An interesting aspect of these latter remains was the nature of the teeth on the lengthened part of the jaws, the part that comes into being as a secondary sexual character while the males are in freshwater. These teeth were different from the fish’s original teeth. The original teeth were more slender, curved, and needle-like and apparently were for the purpose of gripping prey. The new teeth on the jaw tips were noticeably stouter with relatively quite broad bases and slightly curved and less pointed tips. In the notes for that day I speculated that these new teeth were designed for biting other male steelhead during dominance displays. If so, the anatomy of these teeth suggest that they are not for gripping and holding on, but perhaps are designed for repeated brief strong bites.
As the heat builds and things dry out around the creek in the late spring, the varied thrush, the winter wren, and possibly the hermit thrush make their retreat up the slopes and away from the pool. If there is a drop in temperature or several days of rain, these birds may show up again for that time. If the weather allows things to continue to warm up and dry out, the dominant riparian and pool birds become the merganser hens that will shortly be followed by their trains of pups, and the sandpipers, robins, juncos, and the dippers. Sometimes the kingfisher is active around the pool and sometimes it isn’t, but then all of these birds are often absent for longer or shorter periods of time on occasion.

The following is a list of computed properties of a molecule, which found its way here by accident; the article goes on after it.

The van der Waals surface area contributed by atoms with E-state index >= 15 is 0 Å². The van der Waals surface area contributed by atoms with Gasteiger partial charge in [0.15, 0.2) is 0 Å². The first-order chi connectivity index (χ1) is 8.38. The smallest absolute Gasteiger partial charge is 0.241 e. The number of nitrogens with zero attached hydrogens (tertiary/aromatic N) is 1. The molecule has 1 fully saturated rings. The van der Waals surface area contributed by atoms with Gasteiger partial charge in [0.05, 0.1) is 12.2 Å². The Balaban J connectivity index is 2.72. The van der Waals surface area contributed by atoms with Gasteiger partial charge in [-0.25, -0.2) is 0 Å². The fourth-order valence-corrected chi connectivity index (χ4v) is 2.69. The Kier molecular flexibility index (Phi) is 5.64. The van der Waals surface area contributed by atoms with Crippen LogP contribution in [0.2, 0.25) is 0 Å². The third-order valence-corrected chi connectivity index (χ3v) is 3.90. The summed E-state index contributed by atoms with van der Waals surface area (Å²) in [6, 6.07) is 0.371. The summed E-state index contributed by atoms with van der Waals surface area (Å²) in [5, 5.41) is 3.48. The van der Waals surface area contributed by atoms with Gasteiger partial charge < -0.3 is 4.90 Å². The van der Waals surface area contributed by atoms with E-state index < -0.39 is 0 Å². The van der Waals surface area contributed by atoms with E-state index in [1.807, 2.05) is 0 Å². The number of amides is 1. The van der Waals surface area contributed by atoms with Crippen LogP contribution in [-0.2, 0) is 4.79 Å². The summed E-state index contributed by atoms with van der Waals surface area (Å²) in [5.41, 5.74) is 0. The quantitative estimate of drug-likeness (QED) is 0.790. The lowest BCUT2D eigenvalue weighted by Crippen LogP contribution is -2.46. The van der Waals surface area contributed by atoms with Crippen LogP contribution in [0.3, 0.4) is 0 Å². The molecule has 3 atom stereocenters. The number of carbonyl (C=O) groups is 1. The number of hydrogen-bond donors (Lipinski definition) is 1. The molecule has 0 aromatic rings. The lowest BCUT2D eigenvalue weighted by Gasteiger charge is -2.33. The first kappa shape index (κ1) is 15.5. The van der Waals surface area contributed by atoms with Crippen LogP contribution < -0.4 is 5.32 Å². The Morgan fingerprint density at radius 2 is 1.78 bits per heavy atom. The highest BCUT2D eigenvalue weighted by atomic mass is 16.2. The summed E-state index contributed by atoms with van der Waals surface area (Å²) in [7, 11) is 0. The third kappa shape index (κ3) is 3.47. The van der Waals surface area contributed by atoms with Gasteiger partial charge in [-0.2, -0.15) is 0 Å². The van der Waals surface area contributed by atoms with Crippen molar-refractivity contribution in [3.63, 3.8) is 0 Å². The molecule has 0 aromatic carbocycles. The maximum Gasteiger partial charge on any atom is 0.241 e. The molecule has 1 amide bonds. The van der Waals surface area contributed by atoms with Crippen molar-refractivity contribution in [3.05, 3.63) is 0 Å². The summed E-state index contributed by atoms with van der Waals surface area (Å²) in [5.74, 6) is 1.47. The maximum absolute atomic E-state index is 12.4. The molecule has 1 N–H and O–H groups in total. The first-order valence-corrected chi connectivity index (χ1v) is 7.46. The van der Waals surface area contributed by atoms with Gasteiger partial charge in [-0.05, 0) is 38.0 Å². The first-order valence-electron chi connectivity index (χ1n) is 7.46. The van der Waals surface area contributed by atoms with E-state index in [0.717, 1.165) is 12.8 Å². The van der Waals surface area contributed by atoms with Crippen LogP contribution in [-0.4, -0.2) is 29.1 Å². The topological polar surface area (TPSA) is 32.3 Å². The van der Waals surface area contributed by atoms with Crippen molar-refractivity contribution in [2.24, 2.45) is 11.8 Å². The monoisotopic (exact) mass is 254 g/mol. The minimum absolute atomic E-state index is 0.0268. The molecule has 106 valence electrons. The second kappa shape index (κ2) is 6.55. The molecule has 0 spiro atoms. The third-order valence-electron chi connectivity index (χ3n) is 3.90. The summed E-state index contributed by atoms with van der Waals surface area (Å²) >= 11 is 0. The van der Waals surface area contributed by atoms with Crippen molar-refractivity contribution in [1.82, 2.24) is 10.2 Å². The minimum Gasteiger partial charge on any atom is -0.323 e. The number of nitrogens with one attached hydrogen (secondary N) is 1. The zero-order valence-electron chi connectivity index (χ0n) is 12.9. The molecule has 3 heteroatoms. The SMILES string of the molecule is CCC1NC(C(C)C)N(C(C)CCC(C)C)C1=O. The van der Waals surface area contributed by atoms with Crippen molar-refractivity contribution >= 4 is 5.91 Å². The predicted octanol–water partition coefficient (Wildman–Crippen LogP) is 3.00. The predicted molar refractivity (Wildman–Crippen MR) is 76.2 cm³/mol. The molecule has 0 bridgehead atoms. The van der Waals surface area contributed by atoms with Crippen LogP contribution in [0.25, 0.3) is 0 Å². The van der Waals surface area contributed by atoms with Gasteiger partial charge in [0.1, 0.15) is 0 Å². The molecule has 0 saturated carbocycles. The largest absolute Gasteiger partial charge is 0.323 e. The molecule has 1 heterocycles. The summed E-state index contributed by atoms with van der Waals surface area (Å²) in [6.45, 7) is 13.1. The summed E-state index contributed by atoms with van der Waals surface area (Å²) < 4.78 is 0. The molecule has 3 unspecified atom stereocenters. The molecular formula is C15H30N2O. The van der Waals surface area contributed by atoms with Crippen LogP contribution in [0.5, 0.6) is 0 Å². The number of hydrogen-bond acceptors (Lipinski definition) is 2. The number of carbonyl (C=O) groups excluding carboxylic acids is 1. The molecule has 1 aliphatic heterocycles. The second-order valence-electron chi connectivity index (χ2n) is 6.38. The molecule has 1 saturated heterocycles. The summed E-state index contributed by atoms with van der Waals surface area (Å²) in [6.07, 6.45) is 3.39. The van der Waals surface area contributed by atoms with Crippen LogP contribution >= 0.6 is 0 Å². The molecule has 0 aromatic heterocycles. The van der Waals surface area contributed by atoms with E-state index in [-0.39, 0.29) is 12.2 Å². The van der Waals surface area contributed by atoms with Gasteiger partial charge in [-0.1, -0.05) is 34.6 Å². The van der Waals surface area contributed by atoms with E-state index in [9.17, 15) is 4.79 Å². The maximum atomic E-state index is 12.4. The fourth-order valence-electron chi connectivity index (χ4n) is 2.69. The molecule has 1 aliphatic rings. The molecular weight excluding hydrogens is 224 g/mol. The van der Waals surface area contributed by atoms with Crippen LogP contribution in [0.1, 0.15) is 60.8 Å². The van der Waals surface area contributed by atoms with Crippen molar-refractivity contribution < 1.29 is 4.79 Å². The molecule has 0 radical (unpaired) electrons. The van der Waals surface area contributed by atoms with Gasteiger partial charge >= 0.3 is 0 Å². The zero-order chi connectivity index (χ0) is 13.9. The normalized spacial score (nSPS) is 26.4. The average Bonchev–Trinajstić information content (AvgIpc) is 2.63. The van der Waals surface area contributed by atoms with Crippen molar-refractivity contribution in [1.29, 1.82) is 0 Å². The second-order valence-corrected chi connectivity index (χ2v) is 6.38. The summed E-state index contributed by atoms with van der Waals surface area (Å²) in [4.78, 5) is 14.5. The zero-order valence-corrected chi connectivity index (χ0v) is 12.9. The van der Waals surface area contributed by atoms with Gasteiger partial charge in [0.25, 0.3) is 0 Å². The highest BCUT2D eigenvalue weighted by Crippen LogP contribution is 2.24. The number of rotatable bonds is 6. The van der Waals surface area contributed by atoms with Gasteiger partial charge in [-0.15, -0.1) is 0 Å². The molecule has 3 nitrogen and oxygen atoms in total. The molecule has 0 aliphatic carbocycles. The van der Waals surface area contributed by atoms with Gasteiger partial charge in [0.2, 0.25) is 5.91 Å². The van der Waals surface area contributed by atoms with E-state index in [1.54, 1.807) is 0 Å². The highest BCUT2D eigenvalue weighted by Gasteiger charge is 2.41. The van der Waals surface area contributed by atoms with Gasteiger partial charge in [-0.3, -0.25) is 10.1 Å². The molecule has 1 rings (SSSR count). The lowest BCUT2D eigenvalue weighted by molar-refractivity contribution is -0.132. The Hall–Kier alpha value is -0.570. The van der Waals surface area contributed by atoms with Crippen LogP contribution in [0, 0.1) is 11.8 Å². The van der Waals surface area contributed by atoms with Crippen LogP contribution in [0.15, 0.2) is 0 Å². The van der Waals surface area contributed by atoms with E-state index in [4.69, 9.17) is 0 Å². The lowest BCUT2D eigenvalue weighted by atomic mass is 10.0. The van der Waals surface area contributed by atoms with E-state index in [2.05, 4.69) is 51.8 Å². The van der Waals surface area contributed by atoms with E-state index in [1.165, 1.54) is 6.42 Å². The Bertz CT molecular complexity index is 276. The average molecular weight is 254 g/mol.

Bats begin to fly in the early dusk of these late spring evenings. At the beginning of the month, if they are out by this time, the first bat is appears at or about 8:40, or in the early to middle dusk. By the end of the month the first bat of the evening will appear approximately thirty-five minutes later. I don’t know what kinds of bats there are at the pool, but there are probably several different species. As a rule, bats don’t sit and preen or make loud distinctive calls and they are therefore difficult for me to identify. The bodies of the ones that have been glimpsed are about mouse size and more gray or more brown.
Occasionally, obvious size differences are evident among these small creatures doing an amazing job of flying about over the creek, but this difference may represent the bats that are the young-of-the-year pirouetting with adults.
There begin to be lots of very tiny insects out, particularly on the sunny days and blue-green darning needle dragonflies regularly use the air over the creek as a hunting area. These blue-green darners are among the insect megafauna along the creek and they are out virtually all season, first observed in May and last observed sometime in October. Among the larger insects out now are crane flies, various stoneflies and mayflies. The caddis that are in the air now seem uniformly to be small to tiny. Hornets, bees, hover flies (gentle seeming, interesting creatures), house fly-type flies, and various beetles are also common.